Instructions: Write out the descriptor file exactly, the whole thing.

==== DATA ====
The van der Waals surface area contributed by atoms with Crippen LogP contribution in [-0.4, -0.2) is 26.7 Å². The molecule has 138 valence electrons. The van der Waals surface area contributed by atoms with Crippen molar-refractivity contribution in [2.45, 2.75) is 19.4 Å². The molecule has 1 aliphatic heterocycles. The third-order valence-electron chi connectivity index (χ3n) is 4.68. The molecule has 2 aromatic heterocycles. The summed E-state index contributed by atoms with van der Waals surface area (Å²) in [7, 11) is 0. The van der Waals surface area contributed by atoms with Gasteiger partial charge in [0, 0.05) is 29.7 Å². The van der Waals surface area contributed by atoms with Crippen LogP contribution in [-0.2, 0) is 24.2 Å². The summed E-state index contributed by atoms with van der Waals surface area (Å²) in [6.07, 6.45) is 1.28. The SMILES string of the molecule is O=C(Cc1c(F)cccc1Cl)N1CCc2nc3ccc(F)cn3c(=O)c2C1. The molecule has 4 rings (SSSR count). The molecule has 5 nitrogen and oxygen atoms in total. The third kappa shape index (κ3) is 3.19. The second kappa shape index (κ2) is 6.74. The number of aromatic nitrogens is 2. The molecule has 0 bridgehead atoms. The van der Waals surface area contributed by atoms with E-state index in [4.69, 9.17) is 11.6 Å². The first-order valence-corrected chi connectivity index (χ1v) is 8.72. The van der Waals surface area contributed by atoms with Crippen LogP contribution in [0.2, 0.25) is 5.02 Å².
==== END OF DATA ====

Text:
The van der Waals surface area contributed by atoms with Crippen LogP contribution in [-0.4, -0.2) is 26.7 Å². The molecule has 138 valence electrons. The van der Waals surface area contributed by atoms with Crippen molar-refractivity contribution in [2.45, 2.75) is 19.4 Å². The molecule has 1 aliphatic heterocycles. The third-order valence-electron chi connectivity index (χ3n) is 4.68. The molecule has 2 aromatic heterocycles. The summed E-state index contributed by atoms with van der Waals surface area (Å²) in [7, 11) is 0. The van der Waals surface area contributed by atoms with Gasteiger partial charge in [0, 0.05) is 29.7 Å². The van der Waals surface area contributed by atoms with Crippen LogP contribution in [-0.2, 0) is 24.2 Å². The summed E-state index contributed by atoms with van der Waals surface area (Å²) in [6.07, 6.45) is 1.28. The SMILES string of the molecule is O=C(Cc1c(F)cccc1Cl)N1CCc2nc3ccc(F)cn3c(=O)c2C1. The molecule has 4 rings (SSSR count). The molecule has 5 nitrogen and oxygen atoms in total. The third kappa shape index (κ3) is 3.19. The second kappa shape index (κ2) is 6.74. The number of aromatic nitrogens is 2. The molecule has 0 bridgehead atoms. The van der Waals surface area contributed by atoms with E-state index in [4.69, 9.17) is 11.6 Å². The first-order valence-corrected chi connectivity index (χ1v) is 8.72. The van der Waals surface area contributed by atoms with Crippen LogP contribution in [0.2, 0.25) is 5.02 Å².